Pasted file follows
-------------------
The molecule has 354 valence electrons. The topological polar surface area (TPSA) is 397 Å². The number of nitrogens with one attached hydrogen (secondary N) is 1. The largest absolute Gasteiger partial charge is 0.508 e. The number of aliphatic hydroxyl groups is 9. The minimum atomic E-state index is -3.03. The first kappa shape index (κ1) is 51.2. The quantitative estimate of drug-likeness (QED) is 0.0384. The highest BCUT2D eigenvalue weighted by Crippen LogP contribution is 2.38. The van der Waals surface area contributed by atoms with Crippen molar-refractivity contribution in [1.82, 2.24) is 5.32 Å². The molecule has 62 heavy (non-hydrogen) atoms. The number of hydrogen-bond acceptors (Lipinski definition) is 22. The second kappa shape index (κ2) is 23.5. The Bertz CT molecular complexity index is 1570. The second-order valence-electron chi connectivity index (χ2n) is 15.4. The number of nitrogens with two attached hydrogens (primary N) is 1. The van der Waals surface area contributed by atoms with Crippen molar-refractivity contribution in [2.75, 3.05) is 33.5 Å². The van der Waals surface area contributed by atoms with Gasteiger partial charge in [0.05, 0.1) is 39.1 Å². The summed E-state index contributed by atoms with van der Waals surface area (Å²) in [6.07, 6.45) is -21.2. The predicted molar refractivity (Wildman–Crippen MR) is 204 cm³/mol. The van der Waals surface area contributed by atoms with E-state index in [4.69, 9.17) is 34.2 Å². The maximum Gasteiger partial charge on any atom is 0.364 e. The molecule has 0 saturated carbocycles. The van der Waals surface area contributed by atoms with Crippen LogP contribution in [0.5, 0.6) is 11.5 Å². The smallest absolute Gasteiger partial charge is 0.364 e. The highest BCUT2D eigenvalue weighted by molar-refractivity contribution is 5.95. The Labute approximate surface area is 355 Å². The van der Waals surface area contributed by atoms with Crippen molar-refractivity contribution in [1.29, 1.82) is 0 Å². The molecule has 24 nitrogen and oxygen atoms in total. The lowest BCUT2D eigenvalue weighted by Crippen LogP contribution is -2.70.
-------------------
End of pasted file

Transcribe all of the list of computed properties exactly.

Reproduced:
The molecule has 354 valence electrons. The topological polar surface area (TPSA) is 397 Å². The number of nitrogens with one attached hydrogen (secondary N) is 1. The largest absolute Gasteiger partial charge is 0.508 e. The number of aliphatic hydroxyl groups is 9. The minimum atomic E-state index is -3.03. The first kappa shape index (κ1) is 51.2. The quantitative estimate of drug-likeness (QED) is 0.0384. The highest BCUT2D eigenvalue weighted by Crippen LogP contribution is 2.38. The van der Waals surface area contributed by atoms with Crippen molar-refractivity contribution in [1.82, 2.24) is 5.32 Å². The molecule has 62 heavy (non-hydrogen) atoms. The number of hydrogen-bond acceptors (Lipinski definition) is 22. The second kappa shape index (κ2) is 23.5. The Bertz CT molecular complexity index is 1570. The second-order valence-electron chi connectivity index (χ2n) is 15.4. The number of nitrogens with two attached hydrogens (primary N) is 1. The van der Waals surface area contributed by atoms with Crippen molar-refractivity contribution in [2.75, 3.05) is 33.5 Å². The van der Waals surface area contributed by atoms with Gasteiger partial charge in [0.05, 0.1) is 39.1 Å². The summed E-state index contributed by atoms with van der Waals surface area (Å²) in [6.07, 6.45) is -21.2. The predicted molar refractivity (Wildman–Crippen MR) is 204 cm³/mol. The van der Waals surface area contributed by atoms with E-state index in [4.69, 9.17) is 34.2 Å². The maximum Gasteiger partial charge on any atom is 0.364 e. The molecule has 0 saturated carbocycles. The van der Waals surface area contributed by atoms with Crippen LogP contribution in [0.5, 0.6) is 11.5 Å². The smallest absolute Gasteiger partial charge is 0.364 e. The highest BCUT2D eigenvalue weighted by molar-refractivity contribution is 5.95. The Labute approximate surface area is 355 Å². The van der Waals surface area contributed by atoms with Crippen molar-refractivity contribution in [1.29, 1.82) is 0 Å². The molecule has 24 nitrogen and oxygen atoms in total. The lowest BCUT2D eigenvalue weighted by Crippen LogP contribution is -2.70.